Gary Oftedahl: Convergence–at least to a connector
If I were to write a book, I think it would have to somehow reflect what appears to be a universal sense of convergence. The more I read, and expose myself to new ideas, the more it becomes obvious to me that many books are recapitulations or reframing of previously described concepts and approaches.
That may be self evident to those smarter than me, as was once again highlighted, following my last blog. In that, I discussed the potential impact of “mindset” on our ability and willingness to change, grow, improve, and maximize our opportunities. I was reflecting on material taken from a book entitled Switch by Dan Heath—worth reading to better understand behavior change.
Earlier this week, I attended the National Council of Community Behavioral Health conference in Orlando—having been invited to speak about the challenges of leading change that we at ICSI had encountered in our DIAMOND initiative efforts. In all honesty, being somewhat of a star-struck individual, knowing Malcolm Gladwell was a keynoter got my attention. Now to many he’s a populist writer, glibly using anecdotes and stories to make points, perhaps not totally consistent with our focus on evidence-based medicine. Still, his messages have resonated with me, and an additional offer (which never materialized) to attend a special reception with him was the clincher in gaining my attendance.
In context, it must be said that initially reading The Tipping Point in 2001, and identifying myself as both a maven and a connector, was a “tipping point” in my career. His subsequent books, Blink and Outliers, were equally impactful on my susceptible psyche. So, the chance to hear him, to meet him, was enticing.
So what’s the connection to last week’s mindset posting. In his book Outliers and in his talk in Orlando, Gladwell discusses the issue of capitalization—the ability to maximize our abilities. He described three obstacles to achieving those that are important to recognize—poverty, stupidity, and attitudes.
I’ve personally experienced extreme poverty in my youth, have overcome stupidity on my part, and perhaps on many other’s parts, but that’s for another day. With regard to attitude, he raised issues that caused me to link his comments to my previous blog (once a connector always a connector). He addressed the impact that our attitude has on our ability to capitalize on opportunities.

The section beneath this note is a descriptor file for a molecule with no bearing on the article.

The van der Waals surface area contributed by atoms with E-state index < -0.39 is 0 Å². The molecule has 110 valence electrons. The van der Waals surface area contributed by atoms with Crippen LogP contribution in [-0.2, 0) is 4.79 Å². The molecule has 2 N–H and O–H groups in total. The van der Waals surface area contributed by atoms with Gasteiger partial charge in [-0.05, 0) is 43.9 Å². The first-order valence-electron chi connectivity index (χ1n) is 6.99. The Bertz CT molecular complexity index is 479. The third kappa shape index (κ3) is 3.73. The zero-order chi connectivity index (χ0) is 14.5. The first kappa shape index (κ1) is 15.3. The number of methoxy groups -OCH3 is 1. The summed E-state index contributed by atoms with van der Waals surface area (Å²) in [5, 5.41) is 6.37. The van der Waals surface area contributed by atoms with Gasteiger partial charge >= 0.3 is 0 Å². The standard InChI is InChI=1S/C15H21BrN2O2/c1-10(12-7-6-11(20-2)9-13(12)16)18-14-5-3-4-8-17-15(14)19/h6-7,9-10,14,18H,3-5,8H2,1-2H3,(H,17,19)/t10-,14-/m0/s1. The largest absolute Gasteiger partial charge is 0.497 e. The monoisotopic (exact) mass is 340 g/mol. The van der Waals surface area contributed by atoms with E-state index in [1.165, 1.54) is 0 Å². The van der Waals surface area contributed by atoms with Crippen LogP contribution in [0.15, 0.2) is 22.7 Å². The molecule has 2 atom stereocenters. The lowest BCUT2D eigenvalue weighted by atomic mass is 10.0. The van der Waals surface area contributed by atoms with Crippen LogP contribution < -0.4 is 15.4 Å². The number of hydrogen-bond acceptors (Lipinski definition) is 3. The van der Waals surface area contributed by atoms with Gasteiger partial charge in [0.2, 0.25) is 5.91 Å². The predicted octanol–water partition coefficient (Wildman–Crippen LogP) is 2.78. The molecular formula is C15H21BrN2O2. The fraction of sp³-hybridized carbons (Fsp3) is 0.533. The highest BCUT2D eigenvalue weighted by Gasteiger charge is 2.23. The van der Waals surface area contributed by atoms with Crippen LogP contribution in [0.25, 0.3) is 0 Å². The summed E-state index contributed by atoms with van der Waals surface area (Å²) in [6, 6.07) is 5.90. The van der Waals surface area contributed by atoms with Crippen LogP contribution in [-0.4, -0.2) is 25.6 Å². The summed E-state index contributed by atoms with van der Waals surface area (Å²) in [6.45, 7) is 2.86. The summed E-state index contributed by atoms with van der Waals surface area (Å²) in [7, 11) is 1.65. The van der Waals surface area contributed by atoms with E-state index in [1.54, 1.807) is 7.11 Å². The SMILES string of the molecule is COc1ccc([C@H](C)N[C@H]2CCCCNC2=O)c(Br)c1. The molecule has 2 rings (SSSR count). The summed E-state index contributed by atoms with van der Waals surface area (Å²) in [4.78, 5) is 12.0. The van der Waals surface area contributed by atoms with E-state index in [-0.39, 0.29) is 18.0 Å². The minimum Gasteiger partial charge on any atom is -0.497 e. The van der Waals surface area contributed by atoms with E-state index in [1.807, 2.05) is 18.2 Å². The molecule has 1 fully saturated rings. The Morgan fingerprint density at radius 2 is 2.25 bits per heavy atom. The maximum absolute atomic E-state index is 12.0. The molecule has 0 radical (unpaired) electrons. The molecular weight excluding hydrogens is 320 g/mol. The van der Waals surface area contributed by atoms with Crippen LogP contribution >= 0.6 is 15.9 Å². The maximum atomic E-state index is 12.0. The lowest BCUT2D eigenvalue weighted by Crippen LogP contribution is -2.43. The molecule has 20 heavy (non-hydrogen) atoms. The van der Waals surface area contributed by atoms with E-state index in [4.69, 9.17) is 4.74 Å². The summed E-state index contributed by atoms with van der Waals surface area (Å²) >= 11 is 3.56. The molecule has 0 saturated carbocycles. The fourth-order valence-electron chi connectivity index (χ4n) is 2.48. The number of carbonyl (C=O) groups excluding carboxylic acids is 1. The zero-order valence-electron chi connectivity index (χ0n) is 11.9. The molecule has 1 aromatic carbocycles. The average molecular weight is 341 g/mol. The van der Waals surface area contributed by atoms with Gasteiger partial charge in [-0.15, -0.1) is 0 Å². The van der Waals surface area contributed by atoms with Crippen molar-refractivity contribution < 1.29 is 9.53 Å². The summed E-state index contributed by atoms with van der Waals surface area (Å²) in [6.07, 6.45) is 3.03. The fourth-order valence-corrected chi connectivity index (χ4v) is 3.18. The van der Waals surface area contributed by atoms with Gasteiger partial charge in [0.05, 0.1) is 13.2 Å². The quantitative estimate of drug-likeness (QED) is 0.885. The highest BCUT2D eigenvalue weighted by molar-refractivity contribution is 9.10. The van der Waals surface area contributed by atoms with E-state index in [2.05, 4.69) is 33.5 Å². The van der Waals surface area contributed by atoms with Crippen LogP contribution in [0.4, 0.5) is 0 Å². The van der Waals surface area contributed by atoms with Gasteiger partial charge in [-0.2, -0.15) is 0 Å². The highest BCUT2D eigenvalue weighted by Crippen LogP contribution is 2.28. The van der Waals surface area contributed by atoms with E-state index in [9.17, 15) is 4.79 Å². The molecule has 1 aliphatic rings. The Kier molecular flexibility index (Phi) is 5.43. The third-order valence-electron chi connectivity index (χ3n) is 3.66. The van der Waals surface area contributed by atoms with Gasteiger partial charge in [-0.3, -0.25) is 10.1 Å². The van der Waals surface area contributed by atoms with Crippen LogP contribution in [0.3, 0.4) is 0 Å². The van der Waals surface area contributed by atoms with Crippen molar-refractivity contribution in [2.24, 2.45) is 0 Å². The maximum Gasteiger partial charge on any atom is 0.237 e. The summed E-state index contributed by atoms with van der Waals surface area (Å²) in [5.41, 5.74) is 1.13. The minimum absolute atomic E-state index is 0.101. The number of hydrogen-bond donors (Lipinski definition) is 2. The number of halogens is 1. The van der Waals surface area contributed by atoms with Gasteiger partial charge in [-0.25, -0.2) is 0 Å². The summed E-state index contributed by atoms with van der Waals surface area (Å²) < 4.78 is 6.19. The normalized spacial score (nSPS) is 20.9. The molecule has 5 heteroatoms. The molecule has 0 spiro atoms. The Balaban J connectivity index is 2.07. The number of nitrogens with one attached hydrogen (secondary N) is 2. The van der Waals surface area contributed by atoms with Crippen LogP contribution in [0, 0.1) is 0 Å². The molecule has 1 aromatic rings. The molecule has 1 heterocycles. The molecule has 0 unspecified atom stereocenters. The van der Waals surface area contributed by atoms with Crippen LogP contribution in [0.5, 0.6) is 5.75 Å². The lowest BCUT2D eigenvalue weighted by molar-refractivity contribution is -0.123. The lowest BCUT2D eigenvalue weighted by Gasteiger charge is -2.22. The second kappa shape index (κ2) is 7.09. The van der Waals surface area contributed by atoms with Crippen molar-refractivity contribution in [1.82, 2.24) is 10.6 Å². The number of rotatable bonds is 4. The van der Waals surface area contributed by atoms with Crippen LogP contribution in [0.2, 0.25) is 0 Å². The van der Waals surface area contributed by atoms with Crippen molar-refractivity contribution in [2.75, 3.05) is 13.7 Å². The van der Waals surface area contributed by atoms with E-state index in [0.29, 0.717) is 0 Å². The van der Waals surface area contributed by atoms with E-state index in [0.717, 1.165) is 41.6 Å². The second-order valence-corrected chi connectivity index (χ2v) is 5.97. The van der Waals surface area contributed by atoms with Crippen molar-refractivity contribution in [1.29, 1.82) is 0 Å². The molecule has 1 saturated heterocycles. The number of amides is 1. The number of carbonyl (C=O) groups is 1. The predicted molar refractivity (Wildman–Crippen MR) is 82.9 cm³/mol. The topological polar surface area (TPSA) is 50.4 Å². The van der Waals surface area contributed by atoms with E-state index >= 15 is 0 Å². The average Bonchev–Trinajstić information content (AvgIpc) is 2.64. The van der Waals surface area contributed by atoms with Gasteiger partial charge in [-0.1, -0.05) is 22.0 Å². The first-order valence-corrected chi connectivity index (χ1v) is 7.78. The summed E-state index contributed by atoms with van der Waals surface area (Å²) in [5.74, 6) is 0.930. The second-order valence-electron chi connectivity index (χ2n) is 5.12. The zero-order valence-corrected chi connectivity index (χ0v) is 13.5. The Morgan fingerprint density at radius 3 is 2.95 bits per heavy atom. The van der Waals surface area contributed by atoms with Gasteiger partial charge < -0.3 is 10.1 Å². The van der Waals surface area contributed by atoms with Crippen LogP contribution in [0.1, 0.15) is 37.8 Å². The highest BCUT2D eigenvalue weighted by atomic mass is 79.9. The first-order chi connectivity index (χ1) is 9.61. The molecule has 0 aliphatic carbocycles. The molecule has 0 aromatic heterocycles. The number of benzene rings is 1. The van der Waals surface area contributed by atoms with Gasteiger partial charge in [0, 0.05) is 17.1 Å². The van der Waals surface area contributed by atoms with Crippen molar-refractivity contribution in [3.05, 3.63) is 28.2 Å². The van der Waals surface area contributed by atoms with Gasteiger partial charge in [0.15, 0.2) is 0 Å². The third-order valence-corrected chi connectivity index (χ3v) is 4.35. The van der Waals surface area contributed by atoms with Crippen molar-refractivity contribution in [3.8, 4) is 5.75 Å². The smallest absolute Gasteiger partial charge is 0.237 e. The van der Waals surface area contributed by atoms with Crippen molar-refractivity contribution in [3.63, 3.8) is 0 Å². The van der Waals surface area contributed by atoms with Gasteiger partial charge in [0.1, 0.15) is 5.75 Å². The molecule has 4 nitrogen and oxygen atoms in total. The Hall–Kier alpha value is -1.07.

If we believe that we have inherent talents and weaknesses, which are beyond our capacity to change, we are more prone to accept our lot in life. While we may succeed in a limited way, we will avoid taking on challenges that seem initially overwhelming. However, if we believe that we can improve, that hard work and intense effort can truly allow us to grow, we will have a much greater chance of succeeding in whatever task we take on. With that underlying belief in our ability to learn and improve, we will be more likely to take on new challenges and stretch ourselves.
As he discussed this, and highlighted it with an overview of the different cultural approach to mathematical problems seen in Oriental and Caucasian children, I was struck that “here it is again.” While using different words, this is what Heath and Carol Dweck call “Mindset” and has clear implications in our work in transforming the health care system.
If we take the attitude that we’re stuck in the system we’re in, have little opportunity to impact it, need to accept our limitations, we’re falling into that fixed mindset described by Dweck, and the limiting attitude elaborated on by Gladwell—but they’re the same issue. If we believe we can grow, improve, and have an opportunity to capitalize on the opportunity, we’ll take on challenges, occasionally fail, but learn from that and are more likely to succeed in the future.
It’s not at all clear where the preponderant mindset does or should lie in continuing to “tilt at windmills” we confront in changing the health care system. But it’s clear to me that the mindset we assume, the attitude we demonstrate, will have an impact on the chance, however slim it might be, to make a difference. With regard to my golf game, sorry, I’m a fixed mindset guy. Right or wrong, that’s the way I see it. But, with regard to health care, I’m clinging to the mindset and attitude which allows us to hope we can grow, change, improve, and capitalize on the “opportunities” which are being offered. I’m only hoping there’s not a third alternative—delusion—which may be affecting my thinking.